You are here

FabFilter Pro Bundle

iOS Mixing & Mastering Tools By John Walden
Published November 2019

FabFilter Pro Bundle

The FabFilter plug-ins for Mac OS and Windows seem to be universally praised by audio professionals for their sonic capabilities, their versatility and their super-slick user interfaces. But while probably familiar to most readers, their price means that the full bundle is a stretch for many hobbyists. But if your music-making workflow is centred on an iOS device, you can now pick up their Pro Bundle plug-in suite in app form for a fraction of the price of their desktop counterparts. When compared with typical prices in the world of iOS apps, this might still feel like a big investment — but these are not cut-down versions; it's the full-fat FabFilter experience with some modest UI adjustments to optimise the plug-ins for the iOS platform and touchscreen control.

So, what's in the bundle? The seven plug-ins include the Pro‑R reverb, Pro‑L2 limiter, Pro‑MB multi-band compressor/expander, Pro‑Q3 EQ, Pro‑C2 compressor, Pro‑DS de-esser and Pro‑G gate/expander. All are provided in an AUv3 format, so they should work in any suitable AU host, although the option to increase the size of the AU plug-in window within your host (offered by, for example, AUM, Auria or Cubasis) makes it easier to access the full control set for some plug-ins. I did the bulk of my testing in Cubasis and AUM, and encountered no technical issues other than that, as you might expect, these FabFilter plug-ins do place a little more load on your iPad's resources than the equivalent 'stock' plug-in.

I haven't the space here to describe the full operation of all seven plug-ins, so do check out the SOS reviews of the desktop versions of Pro‑R (March 2017), Pro‑MB (December 2013), Pro‑L2 and Pro‑Q3 (both April 2019) if you want more details. The same functionality is available under iOS, and I can echo what other reviewers have already stated; these are some of the most sophisticated, powerful and beautifully designed, software-based audio processors you're ever likely to use.

Pro‑R running full-screen as an AUv3 plug-in in Cubasis.Pro‑R running full-screen as an AUv3 plug-in in Cubasis.

Of course, in different recording/mixing/mastering situations, you might find yourself reaching for some more than others. As a 'one reverb for any occasion', Pro‑R is a heck of a candidate. It doesn't attempt to emulate any iconic hardware reverb or to capture the sound of specific spaces but Pro‑R provides a massive range of treatments, from intimate ambiences through to cavernous halls, and it does that with some considerable style, both sonically and in terms of the control set presented to the user.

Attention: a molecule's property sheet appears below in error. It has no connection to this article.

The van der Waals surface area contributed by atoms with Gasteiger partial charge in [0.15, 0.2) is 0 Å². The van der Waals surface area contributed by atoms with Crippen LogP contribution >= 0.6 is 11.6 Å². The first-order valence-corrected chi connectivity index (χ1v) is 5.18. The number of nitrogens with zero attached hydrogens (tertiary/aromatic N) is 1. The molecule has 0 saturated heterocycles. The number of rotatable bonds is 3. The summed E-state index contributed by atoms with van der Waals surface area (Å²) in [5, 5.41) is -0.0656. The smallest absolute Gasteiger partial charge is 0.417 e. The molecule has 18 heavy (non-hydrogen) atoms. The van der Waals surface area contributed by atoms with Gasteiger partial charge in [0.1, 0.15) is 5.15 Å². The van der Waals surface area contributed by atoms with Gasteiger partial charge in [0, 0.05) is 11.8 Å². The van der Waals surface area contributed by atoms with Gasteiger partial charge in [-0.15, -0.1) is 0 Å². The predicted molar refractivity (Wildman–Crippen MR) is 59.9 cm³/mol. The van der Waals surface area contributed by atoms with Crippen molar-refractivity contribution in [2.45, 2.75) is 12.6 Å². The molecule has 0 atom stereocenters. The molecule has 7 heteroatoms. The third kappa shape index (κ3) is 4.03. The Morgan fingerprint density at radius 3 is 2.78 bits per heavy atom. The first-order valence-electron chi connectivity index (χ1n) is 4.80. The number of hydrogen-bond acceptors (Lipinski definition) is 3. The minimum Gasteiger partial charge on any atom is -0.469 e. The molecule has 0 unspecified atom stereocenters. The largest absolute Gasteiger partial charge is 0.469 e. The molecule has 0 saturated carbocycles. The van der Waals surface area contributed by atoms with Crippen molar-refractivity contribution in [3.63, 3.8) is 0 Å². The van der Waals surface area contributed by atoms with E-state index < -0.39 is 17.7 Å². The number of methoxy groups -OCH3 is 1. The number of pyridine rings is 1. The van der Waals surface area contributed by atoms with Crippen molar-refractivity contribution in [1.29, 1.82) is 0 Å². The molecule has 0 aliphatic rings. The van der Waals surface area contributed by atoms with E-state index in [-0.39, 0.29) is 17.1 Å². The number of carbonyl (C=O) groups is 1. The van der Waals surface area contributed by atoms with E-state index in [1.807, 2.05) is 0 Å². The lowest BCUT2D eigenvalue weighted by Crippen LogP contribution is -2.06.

The GUI's upper portion offers access to a massive collection of presets and six macro-style controls. The latter combine the familiar (for example, Brightness and Mix) with the less common (for example, Distance, which seems to adjust the early reflections and reverb decay balance in a very effective fashion), while remaining very intuitive. Two EQ curves dominate the lower portion of the GUI. The Post EQ is a conventional six-band offering, but the Decay Rate EQ allows you to customise the rate at which different frequencies decay. Reverb decay varies by frequency in all spaces, but few other reverbs allow you to manipulate this in such fine detail. Incidentally, adjusting the control points of these two curves is one example of where there are operational differences between the desktop and iOS versions. For example, to adjust the Q setting for an EQ band under iOS, you have to double–tap and then drag up/down, and this is an action that takes a little getting used to.

When it comes to EQ and compression, Pro‑Q3 and Pro‑C2 are equally impressive. Pro‑Q3 offers up to 24 EQ nodes, with bell, notch, high/low shelf or cut and band-pass filter types. The GUI is informative and intuitive, and a pop-up panel gives instant access to the full control set for the selected frequency band. As with the latest desktop version, there's a per-node option for dynamic EQ, and there's an EQ matching function. This is up there with the very best desktop EQs, and it's undoubtedly the most powerful one I've ever used under iOS.

Mind you, I can say the same about the Pro‑C2 compressor. With eight different core compression styles suited to different applications, side-chain options, Mid–Sides processing options and underlying algorithms that can achieve high levels of gain reduction while retaining a transparent end-result, this is as good as compression gets under iOS. In fact, every one of the seven plug-ins in the bundle is at least as good as the nearest iOS competition, and in several cases they're streets ahead.

High-end processing options like these won't mask any technical weaknesses in your iOS recording chain — if you want the full benefit of the Pro Bundle plug–ins, the rest of your setup will need to feature some high-quality hardware (mics, audio interface, monitoring, etc). But if that's already in the bag, then this bundle will give you access to some genuinely professional processing at a fraction of its desktop price.